“Your spouse’s attorney is going to take your deposition.”
Hearing that your spouse’s attorney wants to “take” your deposition can make you feel uneasy if not downright nervous.
However, depositions are a common procedure in divorce cases that are surprisingly mundane if you are properly prepared. Proper preparation includes understanding the depositions process, reviewing sample deposition transcripts and specific depositions questions, and then sitting down with your attorney to explore particular questions that will pop up in your case.
What Is A Deposition Exactly?
A deposition is a compelled sworn statement. It is compelled because the other side has demanded that you sit for the deposition; you did not raise your hand asking to sit through this. It is sworn because a court reporter will be in the room with you, your attorney, the other attorney and (usually) your spouse.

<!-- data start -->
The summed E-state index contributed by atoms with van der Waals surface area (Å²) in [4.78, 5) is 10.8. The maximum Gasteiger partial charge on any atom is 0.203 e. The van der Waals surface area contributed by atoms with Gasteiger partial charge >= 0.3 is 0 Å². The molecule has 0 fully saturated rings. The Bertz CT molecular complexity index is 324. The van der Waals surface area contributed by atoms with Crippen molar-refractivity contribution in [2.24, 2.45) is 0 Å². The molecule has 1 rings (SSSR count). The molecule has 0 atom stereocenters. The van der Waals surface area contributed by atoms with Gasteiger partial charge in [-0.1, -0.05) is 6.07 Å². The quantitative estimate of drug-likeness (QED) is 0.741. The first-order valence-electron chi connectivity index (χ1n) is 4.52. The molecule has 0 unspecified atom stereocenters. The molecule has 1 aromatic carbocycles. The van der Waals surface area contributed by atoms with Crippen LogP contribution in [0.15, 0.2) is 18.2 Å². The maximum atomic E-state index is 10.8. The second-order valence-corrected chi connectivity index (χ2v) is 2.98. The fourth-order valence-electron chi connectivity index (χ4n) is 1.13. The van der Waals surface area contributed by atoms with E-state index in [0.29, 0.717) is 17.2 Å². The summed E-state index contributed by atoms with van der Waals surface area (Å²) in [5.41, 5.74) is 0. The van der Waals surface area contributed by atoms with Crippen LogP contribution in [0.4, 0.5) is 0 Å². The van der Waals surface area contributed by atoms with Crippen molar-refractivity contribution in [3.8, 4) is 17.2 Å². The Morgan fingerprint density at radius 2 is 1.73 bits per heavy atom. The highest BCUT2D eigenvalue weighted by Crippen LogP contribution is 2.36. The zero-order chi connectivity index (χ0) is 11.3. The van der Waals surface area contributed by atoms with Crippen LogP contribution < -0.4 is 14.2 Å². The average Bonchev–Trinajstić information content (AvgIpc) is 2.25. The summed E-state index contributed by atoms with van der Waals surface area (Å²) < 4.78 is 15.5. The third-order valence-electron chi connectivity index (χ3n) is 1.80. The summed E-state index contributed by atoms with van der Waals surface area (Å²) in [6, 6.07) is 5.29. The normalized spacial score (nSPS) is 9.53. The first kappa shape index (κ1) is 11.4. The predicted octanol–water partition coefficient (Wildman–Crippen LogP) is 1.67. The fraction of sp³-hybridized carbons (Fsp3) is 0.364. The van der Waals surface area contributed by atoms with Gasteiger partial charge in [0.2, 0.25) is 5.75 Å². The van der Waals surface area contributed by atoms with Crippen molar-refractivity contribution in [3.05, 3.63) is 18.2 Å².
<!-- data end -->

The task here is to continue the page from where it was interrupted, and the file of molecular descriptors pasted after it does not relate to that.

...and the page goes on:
The court reporter will ask you to raise your hand and tell the “truth, the whole truth, and nothing but the truth” before the other attorney begins asking you questions.[/vc_column_text][/vc_column][/vc_row]We have put together a checklist that suggests areas that may be covered in a discovery deposition. You can download the checklist here.
Why Divorce Lawyers Take Depositions?
Lawyers take depositions to learn what you or a third party might say in court. Depositions are a discovery device, and as a result, there is quite a bit of leeway in what can be asked by the attorney. So while questioning at trial or in front of a judge might be limited to what is relevant to the issues in your divorce, almost any questions in depositions are fine so long as they might possibly lead to the discovery of relevant, admissible evidence.